“Come follow me, become new again. We want to see you and hold you, and be with you forever and ever and ever and ever.”
“AND EVER AND EVER…”
“Don’t stay away. You can see us too.. We miss you.. Come follow me. We love yo--”
A black screen. The detectives eyes grew wide, his jaw dropping. The screen lit back up, and Oak was leading him out of the grass. “Come follow me,” said Oak.
“NO!” shouted the man, dropping the game onto the floor. He quickly fell forward, reaching for it, bringing the screen back to his face. “Bring them back, bring them back to me!” The game continued on as usual, not responding to the detective at all. “My wife, my child, listen to me! Bring them back to me, I said!”
Voices… He heard voices, hundreds of voices. He turned around from his seat, looking behind him, and standing in his small room were children, many children. Some had no eyes, some had rings around their throats, some were burned all across their body. They were screaming, reaching towards him.
“Bring back my mommy, bring back my daddy, bring back my pet!” they all screamed out, reaching for the game, their mouths agape with horror and pain. “I don’t want them to go away, bring them back to me, bring them back to me!”
“No!” shouted the detective. “It’s mine! My family is here, don’t touch it!” Horror was across his face.
“Come follow me…” said a voice. The lead detective looked over, and in the corner of his room, next to an old desk, was Sousuke. He stood in the corner, tall, handsome, clean. A smile was on his face, stretching across his face. “Come follow me…”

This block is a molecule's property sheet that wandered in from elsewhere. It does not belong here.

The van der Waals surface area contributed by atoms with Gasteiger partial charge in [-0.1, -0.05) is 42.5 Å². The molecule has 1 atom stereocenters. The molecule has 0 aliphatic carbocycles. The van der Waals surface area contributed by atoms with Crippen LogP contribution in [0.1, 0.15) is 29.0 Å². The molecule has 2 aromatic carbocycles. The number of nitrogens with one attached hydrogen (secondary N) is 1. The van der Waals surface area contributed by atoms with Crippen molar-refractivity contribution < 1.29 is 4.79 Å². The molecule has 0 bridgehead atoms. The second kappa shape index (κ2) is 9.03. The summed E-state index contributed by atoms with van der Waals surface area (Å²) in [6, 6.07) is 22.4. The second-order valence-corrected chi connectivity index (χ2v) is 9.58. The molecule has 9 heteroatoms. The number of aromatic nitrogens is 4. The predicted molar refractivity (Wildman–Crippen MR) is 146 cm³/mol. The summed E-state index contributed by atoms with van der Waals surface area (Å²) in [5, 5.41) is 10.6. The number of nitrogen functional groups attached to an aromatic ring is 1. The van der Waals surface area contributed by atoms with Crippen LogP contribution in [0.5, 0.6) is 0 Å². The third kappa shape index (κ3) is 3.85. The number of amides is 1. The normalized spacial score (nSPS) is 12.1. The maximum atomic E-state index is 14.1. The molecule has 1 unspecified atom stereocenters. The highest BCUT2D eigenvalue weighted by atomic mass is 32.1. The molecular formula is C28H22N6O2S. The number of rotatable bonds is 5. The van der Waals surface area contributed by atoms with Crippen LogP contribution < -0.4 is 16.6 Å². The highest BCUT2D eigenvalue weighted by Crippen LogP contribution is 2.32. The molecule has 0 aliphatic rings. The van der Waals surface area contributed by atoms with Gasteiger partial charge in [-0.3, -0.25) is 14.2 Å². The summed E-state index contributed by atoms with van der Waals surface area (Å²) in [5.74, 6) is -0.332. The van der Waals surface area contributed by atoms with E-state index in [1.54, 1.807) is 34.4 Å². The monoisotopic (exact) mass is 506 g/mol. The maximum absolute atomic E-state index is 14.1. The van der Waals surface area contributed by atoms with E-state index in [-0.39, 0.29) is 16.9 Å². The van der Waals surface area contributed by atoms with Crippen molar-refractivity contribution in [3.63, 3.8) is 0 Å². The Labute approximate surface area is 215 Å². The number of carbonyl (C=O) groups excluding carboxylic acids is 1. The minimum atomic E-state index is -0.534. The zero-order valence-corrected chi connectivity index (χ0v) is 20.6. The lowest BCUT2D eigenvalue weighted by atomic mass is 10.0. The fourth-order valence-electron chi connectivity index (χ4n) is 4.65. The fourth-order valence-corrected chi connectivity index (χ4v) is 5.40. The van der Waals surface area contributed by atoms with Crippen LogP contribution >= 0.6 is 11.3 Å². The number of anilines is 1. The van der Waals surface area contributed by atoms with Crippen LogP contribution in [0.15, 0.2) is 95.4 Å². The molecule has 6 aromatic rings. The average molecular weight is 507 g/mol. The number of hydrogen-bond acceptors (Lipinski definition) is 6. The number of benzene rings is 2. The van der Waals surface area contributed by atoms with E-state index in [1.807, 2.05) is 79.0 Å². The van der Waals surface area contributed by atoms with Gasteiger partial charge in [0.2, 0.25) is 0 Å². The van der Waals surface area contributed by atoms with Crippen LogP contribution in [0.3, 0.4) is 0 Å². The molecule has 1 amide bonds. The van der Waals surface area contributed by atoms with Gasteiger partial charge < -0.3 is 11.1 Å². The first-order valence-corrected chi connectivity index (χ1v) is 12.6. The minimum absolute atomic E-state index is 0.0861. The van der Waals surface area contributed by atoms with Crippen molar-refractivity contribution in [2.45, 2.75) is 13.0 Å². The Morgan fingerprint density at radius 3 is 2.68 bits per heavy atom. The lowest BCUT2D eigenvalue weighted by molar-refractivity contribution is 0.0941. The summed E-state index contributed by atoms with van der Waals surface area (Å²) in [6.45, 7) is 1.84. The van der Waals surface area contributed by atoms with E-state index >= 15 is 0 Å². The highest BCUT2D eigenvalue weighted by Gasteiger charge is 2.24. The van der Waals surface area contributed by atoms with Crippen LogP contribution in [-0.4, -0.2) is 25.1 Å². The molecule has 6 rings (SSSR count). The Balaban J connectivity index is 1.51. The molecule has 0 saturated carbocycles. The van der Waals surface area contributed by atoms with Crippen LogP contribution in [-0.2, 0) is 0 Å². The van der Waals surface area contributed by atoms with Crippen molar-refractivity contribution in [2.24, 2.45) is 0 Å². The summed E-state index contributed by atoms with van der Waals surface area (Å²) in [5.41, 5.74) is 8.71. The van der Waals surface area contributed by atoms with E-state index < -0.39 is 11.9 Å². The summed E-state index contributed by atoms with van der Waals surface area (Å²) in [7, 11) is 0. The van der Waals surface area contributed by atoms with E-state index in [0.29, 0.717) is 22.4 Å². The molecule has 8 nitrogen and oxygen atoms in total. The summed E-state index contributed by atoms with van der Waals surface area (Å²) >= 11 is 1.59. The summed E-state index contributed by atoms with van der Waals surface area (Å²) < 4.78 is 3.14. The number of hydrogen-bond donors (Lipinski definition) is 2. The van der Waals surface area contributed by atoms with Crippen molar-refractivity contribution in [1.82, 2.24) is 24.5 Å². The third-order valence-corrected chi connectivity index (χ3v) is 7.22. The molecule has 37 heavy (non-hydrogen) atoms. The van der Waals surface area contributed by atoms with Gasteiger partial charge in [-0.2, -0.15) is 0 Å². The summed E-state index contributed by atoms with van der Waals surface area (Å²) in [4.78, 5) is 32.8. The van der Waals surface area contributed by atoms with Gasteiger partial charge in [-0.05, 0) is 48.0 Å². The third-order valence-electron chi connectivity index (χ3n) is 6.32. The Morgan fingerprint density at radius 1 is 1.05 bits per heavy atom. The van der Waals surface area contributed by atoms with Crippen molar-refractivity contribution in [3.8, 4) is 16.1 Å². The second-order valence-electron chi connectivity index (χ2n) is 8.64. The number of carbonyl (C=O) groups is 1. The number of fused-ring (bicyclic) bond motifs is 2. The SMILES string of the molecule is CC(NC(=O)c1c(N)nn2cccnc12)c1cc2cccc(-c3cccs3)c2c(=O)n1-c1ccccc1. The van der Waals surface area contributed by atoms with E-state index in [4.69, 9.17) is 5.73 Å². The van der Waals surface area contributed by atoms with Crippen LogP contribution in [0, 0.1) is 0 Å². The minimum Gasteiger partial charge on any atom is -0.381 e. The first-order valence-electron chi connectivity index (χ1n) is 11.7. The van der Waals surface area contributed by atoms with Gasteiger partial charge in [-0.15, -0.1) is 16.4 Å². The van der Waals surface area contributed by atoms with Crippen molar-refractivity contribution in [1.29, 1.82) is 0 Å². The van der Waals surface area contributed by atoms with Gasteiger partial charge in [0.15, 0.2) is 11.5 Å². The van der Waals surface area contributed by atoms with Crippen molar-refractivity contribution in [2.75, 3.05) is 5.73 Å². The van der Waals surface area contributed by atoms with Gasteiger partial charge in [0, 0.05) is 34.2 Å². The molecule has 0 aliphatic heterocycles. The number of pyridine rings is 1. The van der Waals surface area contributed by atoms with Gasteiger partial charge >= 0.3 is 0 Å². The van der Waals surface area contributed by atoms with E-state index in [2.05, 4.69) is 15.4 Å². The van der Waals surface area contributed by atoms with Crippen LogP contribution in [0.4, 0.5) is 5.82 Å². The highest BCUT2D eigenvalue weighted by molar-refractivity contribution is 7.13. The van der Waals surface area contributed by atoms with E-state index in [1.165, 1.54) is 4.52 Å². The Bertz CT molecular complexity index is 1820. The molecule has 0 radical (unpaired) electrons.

The lead detective jumped up, stepping back, trying to force away the children crawling towards him, reaching out for the game held tightly within his hands. “Wh-what’s going on here!? What’s going on!? Where is my family!?”
Sousuke smiled generously. “I’ll show you. I’ll help you get away from them, you see? Just follow me.” Sousuke reached down, and opened a drawer on the old desk. The lead detective, pushing through the crowd of children, trying to get away, looked inside.
Siting there, covered with dust, was his old gun from when he was on the force. He had not used that gun in many years and had put it away, not wanting to remember the things he had to do with it. But right now he didn’t see it as something that caused pain or that killed. It was shining, it was light. It was something that could set him free.
“Just follow me,” said Sousuke, picking up the gun and putting it in the lead detectives hand. He formed his hand to hold the gun, then brought it up to his temple. “Just pull the trigger. That’s all.”
The lead detective turned around. The children were crawling at him, grabbing his legs and pulling at him. They reached for the game. He turned back towards Sousuke, and smiled.
“My family… I’ll follow you.” He pulled the trigger. Bang. His brains spread the wall as he fell to the ground, dead.